Colour vision deficiency, commonly referred to as colour blindness, is often a misunderstood condition. This is partially because there are several different causes of colour blindness, as well as a variety of ways the condition develops. Is it true that only males are at risk? Are people born with colour blindness? Read on to find out what is fact and what is fiction:
According to HealthLink BC (www.healthlinkbc.ca), people generally have three types of cone cells in the eye. Each type senses red, green, or blue light. Colour blindness happens when you don't have one of these types of cone cells or they don't work correctly. Symptoms include not only an inability to identify colours, but also trouble seeing the difference between shades and brightness.
Red-green deficiency is the most common type of colour blindness, followed by blue-yellow. People with blue-yellow colour blindness usual
ly have problems identifying reds and greens, too. HealthLink BC also notes that some people with severe colour blindness cannot distinguish any colour and see everything in shades of grey, black and white.
The Mayo Clinic lists multiple causes of colour blindness:
- Genetics: Approximately one in 12 males of Northern European descent is born with some degree of red-green colour deficiency. Most females possess genes that counteract the deficiency, so less than one percent of females of Northern European descent have this type of colour deficiency. In other populations, the prevalence of red-green colour deficiency is lower. Blue-yellow colour deficiency is inherited by fewer than one in 10,000 people worldwide. Individuals can inherit a mild, moderate or severe degree of the disorder, and the severity doesn't change over a person’s lifetime if the cause is inherited.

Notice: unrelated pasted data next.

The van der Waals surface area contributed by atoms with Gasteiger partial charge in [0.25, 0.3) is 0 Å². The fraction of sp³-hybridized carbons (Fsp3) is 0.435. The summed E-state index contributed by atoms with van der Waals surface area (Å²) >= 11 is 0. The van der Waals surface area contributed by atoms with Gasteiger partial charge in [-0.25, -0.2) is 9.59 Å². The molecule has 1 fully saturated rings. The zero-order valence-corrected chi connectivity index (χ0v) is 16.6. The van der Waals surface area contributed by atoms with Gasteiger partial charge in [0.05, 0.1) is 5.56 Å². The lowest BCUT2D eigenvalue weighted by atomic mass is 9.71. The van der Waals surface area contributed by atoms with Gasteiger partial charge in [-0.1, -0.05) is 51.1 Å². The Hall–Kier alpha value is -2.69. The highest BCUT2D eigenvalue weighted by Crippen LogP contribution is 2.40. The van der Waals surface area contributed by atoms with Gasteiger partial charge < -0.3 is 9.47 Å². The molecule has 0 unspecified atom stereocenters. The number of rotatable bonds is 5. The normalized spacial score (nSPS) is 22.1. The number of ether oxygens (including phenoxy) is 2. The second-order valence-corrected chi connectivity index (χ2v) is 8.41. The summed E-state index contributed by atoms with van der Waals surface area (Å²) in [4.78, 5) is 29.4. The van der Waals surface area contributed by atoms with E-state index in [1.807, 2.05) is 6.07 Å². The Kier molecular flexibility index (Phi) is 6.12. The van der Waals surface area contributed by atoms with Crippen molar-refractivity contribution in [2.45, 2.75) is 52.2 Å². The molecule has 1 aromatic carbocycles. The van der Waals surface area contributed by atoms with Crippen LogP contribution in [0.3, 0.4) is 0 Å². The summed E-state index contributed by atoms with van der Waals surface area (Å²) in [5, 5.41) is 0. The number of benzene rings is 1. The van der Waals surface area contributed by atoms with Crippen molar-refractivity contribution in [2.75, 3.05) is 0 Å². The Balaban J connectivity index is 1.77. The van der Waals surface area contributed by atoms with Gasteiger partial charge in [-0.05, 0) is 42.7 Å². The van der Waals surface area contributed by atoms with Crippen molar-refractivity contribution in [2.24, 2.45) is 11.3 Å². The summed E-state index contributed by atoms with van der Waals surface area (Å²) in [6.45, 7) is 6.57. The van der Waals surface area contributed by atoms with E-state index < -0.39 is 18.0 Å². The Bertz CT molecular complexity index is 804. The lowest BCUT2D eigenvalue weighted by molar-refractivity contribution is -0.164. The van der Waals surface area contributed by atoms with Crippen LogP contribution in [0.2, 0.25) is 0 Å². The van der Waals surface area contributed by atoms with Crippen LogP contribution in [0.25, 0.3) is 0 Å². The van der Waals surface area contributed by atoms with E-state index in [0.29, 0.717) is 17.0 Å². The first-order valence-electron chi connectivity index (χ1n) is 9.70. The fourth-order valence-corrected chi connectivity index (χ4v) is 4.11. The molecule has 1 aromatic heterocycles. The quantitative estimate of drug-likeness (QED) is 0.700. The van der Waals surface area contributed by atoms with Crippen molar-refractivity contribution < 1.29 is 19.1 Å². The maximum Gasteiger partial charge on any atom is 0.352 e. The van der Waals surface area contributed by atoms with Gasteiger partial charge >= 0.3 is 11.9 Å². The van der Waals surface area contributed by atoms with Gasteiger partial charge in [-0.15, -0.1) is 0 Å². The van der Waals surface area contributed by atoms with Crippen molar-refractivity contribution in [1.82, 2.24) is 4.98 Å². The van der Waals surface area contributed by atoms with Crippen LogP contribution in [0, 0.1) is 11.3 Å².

- Diseases: Diabetes, Alzheimer's disease, Parkinson's disease, leukemia and sickle cell anemia can all contribute to colour vision deficiency. Other eye diseases, such as glaucoma and macular degeneration, can impact the ability to see colour as well.
- Medications: Certain drugs that are used to treat conditions like high blood pressure and psychological disorders can cause colour blindness.
- Chemicals: Exposure to chemicals like carbon disulfide and fertilizers can cause loss of colour vision.
- Aging: The ability to see colours can deteriorate slowly as a part of aging.
Although there is no direct treatment for colour blindness, specially designed glasses and contact lenses can often help. Many people, especially those with mild colour blindness, are able to adjust without much difficulty.
Whether or not you think you may be having problems with colour, it’s always good to have regular eye exams with an optometrist or ophthalmologist. They can test colour vision quickly and easily, as well as ask questions about your family history, current medical conditions and medications to help identify any possible issues.
For more information about colour blindness, visit HealthLink BC at www.healthlinkbc.ca/kb/content/mini/hw143997.html#hw143999 and the Mayo Clinic at www.mayoclinic.com/print/poor-color-vision/DS00233/DSECTION=all&METHOD=print.